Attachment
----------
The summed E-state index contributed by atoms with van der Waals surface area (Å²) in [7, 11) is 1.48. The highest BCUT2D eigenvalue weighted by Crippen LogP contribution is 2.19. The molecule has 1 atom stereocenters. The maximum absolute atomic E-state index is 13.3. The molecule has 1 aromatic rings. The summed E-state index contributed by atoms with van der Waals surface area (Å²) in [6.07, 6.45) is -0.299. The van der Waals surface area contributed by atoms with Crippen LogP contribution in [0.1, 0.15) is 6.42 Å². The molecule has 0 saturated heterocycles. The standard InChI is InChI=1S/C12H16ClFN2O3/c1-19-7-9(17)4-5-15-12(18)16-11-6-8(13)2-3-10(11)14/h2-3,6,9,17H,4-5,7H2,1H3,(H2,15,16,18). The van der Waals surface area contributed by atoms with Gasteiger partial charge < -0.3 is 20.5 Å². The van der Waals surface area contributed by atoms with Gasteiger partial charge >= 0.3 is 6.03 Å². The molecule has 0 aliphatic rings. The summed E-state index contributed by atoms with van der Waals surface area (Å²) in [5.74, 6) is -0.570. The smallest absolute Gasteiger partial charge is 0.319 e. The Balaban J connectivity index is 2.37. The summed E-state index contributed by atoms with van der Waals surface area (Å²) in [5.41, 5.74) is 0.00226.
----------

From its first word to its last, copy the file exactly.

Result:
The summed E-state index contributed by atoms with van der Waals surface area (Å²) in [7, 11) is 1.48. The highest BCUT2D eigenvalue weighted by Crippen LogP contribution is 2.19. The molecule has 1 atom stereocenters. The maximum absolute atomic E-state index is 13.3. The molecule has 1 aromatic rings. The summed E-state index contributed by atoms with van der Waals surface area (Å²) in [6.07, 6.45) is -0.299. The van der Waals surface area contributed by atoms with Crippen LogP contribution in [0.1, 0.15) is 6.42 Å². The molecule has 0 saturated heterocycles. The standard InChI is InChI=1S/C12H16ClFN2O3/c1-19-7-9(17)4-5-15-12(18)16-11-6-8(13)2-3-10(11)14/h2-3,6,9,17H,4-5,7H2,1H3,(H2,15,16,18). The van der Waals surface area contributed by atoms with Gasteiger partial charge < -0.3 is 20.5 Å². The van der Waals surface area contributed by atoms with Gasteiger partial charge >= 0.3 is 6.03 Å². The molecule has 0 aliphatic rings. The summed E-state index contributed by atoms with van der Waals surface area (Å²) in [5.74, 6) is -0.570. The smallest absolute Gasteiger partial charge is 0.319 e. The Balaban J connectivity index is 2.37. The summed E-state index contributed by atoms with van der Waals surface area (Å²) in [5.41, 5.74) is 0.00226.